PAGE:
“Being HIV positive today is more of a burden than it was in 1987”
The global summit on AIDS that opened in Vienna has warned against steep cuts in funding to combat the disease in the wake of the financial slump. Jean-Luc Romero of the France’s National Council on AIDS, offered some insight into the debate.
The 18th International AIDS conference that opened in Vienna on Sunday has been marked by concern that financial pledges to fight the disease won’t be as significant as in past years. This climate of anxiety is essentially due to the financial crisis and the spending cuts enacted by governments around the world. As the forum opened, dozens of activists took control of the stage to criticise governments that refuse to follow up on their commitments to tackling the disease.
Jean-Luc Romero, a member of the council for the Ile-de-France region, is a member of the Conseil national du sida (National Council on AIDS, or CNS). He spoke to FRANCE 24 about the ongoing conference and describes the expectations of those attending.
FRANCE 24: Despite the ongoing economic crisis, would you describe the overall spirit of the conference as a positive one?
J.-L. Romero: People here are anxious and impatient. They are worried because they are not seeing greater levels of funding and donations. They are impatient because the World Health Organisation’s health objectives are far from being met. These objectives, among other things, promised to establish universal medical coverage for all those infected by the virus by 2010 and aimed to halt the spread of the virus and reverse the trend by 2015.
We would need at least $25 billion to work efficiently against the disease. This figure may seem large, but it is very little in comparison to the exorbitant sums put forward to rescue banks during the financial crisis.
FRANCE 24: What are the main themes that have emerged at the conference so far?
J.-L. Romero: There has been a lot of discussion on limiting the transmission of the virus between drug addicts. This is particularly relevant to Eastern Europe, where governments are refusing to legalise needle-exchange programmes.
I would also like to emphasise the importance of gay rights, which don’t exist in many countries. This hinders the fight against AIDS. It is particularly obvious in the Caribbean, where countries that penalise homosexuality have a much higher AIDS rate than in neighbouring countries where homosexuality is legal.
Finally, discrimination against those infected must stop. It seems that to be HIV positive is more of a burden today than it was back in 1987.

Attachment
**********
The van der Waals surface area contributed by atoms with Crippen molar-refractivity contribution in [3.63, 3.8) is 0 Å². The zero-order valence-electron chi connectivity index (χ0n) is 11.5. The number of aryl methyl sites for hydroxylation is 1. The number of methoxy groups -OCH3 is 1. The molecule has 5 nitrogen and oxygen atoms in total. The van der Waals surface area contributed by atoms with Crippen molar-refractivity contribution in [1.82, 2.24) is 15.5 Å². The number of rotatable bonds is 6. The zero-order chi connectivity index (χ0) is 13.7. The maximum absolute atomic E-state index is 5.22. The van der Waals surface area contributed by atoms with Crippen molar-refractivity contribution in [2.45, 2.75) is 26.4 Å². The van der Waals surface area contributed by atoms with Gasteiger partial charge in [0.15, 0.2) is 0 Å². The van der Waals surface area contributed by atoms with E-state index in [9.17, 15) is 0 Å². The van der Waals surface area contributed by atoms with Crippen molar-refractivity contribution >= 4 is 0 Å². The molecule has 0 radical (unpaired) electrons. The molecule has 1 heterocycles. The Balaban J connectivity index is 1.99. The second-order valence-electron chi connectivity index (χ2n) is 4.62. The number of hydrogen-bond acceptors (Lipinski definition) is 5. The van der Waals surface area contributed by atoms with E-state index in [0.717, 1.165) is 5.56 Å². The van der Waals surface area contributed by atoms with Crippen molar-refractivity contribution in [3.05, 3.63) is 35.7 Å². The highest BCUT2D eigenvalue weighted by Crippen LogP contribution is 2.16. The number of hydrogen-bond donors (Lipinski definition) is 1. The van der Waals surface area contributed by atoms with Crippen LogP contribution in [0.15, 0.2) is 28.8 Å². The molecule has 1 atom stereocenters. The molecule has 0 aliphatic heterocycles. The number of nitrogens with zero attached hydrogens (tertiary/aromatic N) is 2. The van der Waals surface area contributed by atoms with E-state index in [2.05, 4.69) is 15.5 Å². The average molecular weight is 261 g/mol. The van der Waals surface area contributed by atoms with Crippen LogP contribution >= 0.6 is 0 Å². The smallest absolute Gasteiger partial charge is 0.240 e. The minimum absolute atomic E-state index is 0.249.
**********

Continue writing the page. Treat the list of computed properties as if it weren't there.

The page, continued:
FRANCE 24: France is the greatest European donor in the fight against AIDS. What about the government’s 2010-2014 plans to crack down on the disease, which have not been presented yet?
J.-L. Romero: I am aware of the main outlines of the plan and I am very concerned. French Health Minister Roselyne Bachelot was supposed to present the plan at the Vienna conference, but due to strong opposition, it is likely to be presented this year. It is now July, 2010, and a plan that is supposed to be implemented for 2010 to 2014 has still not been made public.
In France, people expect a clear political discourse. France’s first lady, Carla Bruni-Sarkozy, made a statement yesterday in which she showed her commitment to fighting AIDS. It’s very nice of her to show concern, but we would rather like to see her husband [President Nicolas Sarkozy] do something about it. In fact, France has not adopted a strong stance on the subject since the presidency of Jacques Chirac.
FRANCE 24: Are you in favour of opening special injection centres for drug-addicts?
J.-L. Romero: Of course. I wonder why these centres still do not exist. The Mission interministérielle de lutte contre la drogue et la toxicomanie (or MILD, an institution in charge of fighting against drugs and drug addiction) is against the idea and the government has still not contested it. This means that syringes and drug substitutes are given to drug addicts without giving them a place where it is safe to use them. It is as if you were telling them to go and inject themselves out on the streets. In Switzerland, such special injection centres are legal and have had a spectacular effect on the level of drug addiction.
Furthermore, everyone in France who has a sexual life, say from the age of 14 to 77, should be asked to pass an HIV test. Everyone in France should have done a test at some point in their lives. It is crucial to detect those who are HIV positive without knowing it. But to do all this, we need the government to take action, once and for all.